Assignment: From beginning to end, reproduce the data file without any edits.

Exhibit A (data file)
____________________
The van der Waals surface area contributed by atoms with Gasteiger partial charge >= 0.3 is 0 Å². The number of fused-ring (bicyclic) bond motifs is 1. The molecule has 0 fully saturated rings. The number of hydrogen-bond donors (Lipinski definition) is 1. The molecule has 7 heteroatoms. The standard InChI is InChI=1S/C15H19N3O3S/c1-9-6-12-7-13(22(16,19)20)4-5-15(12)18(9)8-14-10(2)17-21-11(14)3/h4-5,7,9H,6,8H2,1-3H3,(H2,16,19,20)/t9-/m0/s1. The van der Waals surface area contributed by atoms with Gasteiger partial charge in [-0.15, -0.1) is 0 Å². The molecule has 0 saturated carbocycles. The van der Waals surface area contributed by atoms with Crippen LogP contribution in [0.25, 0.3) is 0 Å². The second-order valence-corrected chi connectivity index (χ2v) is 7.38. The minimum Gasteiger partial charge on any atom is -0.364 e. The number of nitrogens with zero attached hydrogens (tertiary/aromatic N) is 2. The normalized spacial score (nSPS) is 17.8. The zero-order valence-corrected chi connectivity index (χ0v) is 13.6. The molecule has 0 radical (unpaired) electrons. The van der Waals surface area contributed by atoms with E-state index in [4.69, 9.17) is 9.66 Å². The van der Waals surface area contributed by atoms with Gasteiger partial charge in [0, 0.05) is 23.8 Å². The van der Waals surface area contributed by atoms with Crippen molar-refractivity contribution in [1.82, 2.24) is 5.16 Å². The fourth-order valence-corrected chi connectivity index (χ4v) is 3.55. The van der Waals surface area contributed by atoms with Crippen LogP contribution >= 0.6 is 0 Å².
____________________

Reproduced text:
The van der Waals surface area contributed by atoms with Gasteiger partial charge >= 0.3 is 0 Å². The number of fused-ring (bicyclic) bond motifs is 1. The molecule has 0 fully saturated rings. The number of hydrogen-bond donors (Lipinski definition) is 1. The molecule has 7 heteroatoms. The standard InChI is InChI=1S/C15H19N3O3S/c1-9-6-12-7-13(22(16,19)20)4-5-15(12)18(9)8-14-10(2)17-21-11(14)3/h4-5,7,9H,6,8H2,1-3H3,(H2,16,19,20)/t9-/m0/s1. The van der Waals surface area contributed by atoms with Gasteiger partial charge in [-0.15, -0.1) is 0 Å². The molecule has 0 saturated carbocycles. The van der Waals surface area contributed by atoms with Crippen LogP contribution in [0.25, 0.3) is 0 Å². The second-order valence-corrected chi connectivity index (χ2v) is 7.38. The minimum Gasteiger partial charge on any atom is -0.364 e. The number of nitrogens with zero attached hydrogens (tertiary/aromatic N) is 2. The normalized spacial score (nSPS) is 17.8. The zero-order valence-corrected chi connectivity index (χ0v) is 13.6. The molecule has 0 radical (unpaired) electrons. The van der Waals surface area contributed by atoms with E-state index in [4.69, 9.17) is 9.66 Å². The van der Waals surface area contributed by atoms with Gasteiger partial charge in [0, 0.05) is 23.8 Å². The van der Waals surface area contributed by atoms with Crippen molar-refractivity contribution in [1.82, 2.24) is 5.16 Å². The fourth-order valence-corrected chi connectivity index (χ4v) is 3.55. The van der Waals surface area contributed by atoms with Crippen LogP contribution >= 0.6 is 0 Å².